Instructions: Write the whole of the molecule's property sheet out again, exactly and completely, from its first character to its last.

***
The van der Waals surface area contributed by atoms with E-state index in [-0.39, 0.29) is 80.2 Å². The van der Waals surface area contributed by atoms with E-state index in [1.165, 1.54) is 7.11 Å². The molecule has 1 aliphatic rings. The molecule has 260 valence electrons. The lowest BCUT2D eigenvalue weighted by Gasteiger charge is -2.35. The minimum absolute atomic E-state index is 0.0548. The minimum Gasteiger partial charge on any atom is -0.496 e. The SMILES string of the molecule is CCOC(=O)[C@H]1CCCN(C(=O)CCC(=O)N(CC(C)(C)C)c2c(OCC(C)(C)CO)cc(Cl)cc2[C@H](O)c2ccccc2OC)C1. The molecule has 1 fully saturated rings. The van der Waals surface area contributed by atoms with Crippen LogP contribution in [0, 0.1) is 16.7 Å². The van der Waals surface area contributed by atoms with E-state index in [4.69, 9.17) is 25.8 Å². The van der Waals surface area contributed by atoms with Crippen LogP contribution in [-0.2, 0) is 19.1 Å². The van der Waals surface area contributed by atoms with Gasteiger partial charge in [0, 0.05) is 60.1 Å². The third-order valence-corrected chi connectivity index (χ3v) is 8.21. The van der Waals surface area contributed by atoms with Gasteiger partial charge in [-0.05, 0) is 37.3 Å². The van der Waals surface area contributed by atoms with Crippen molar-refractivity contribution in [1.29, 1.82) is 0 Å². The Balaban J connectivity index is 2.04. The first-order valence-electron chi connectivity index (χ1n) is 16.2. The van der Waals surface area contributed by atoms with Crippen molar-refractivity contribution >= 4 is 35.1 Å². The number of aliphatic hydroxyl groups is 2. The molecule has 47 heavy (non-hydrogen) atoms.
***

The van der Waals surface area contributed by atoms with E-state index in [-0.39, 0.29) is 80.2 Å². The van der Waals surface area contributed by atoms with E-state index in [1.165, 1.54) is 7.11 Å². The molecule has 1 aliphatic rings. The molecule has 260 valence electrons. The lowest BCUT2D eigenvalue weighted by Gasteiger charge is -2.35. The minimum absolute atomic E-state index is 0.0548. The minimum Gasteiger partial charge on any atom is -0.496 e. The SMILES string of the molecule is CCOC(=O)[C@H]1CCCN(C(=O)CCC(=O)N(CC(C)(C)C)c2c(OCC(C)(C)CO)cc(Cl)cc2[C@H](O)c2ccccc2OC)C1. The molecule has 1 fully saturated rings. The van der Waals surface area contributed by atoms with Crippen LogP contribution in [0, 0.1) is 16.7 Å². The van der Waals surface area contributed by atoms with E-state index in [4.69, 9.17) is 25.8 Å². The van der Waals surface area contributed by atoms with Crippen LogP contribution in [-0.2, 0) is 19.1 Å². The van der Waals surface area contributed by atoms with Gasteiger partial charge in [0, 0.05) is 60.1 Å². The third-order valence-corrected chi connectivity index (χ3v) is 8.21. The van der Waals surface area contributed by atoms with Gasteiger partial charge in [-0.05, 0) is 37.3 Å². The van der Waals surface area contributed by atoms with Crippen molar-refractivity contribution in [1.29, 1.82) is 0 Å². The Balaban J connectivity index is 2.04. The first-order valence-electron chi connectivity index (χ1n) is 16.2. The van der Waals surface area contributed by atoms with Crippen molar-refractivity contribution >= 4 is 35.1 Å². The number of aliphatic hydroxyl groups is 2. The molecule has 47 heavy (non-hydrogen) atoms.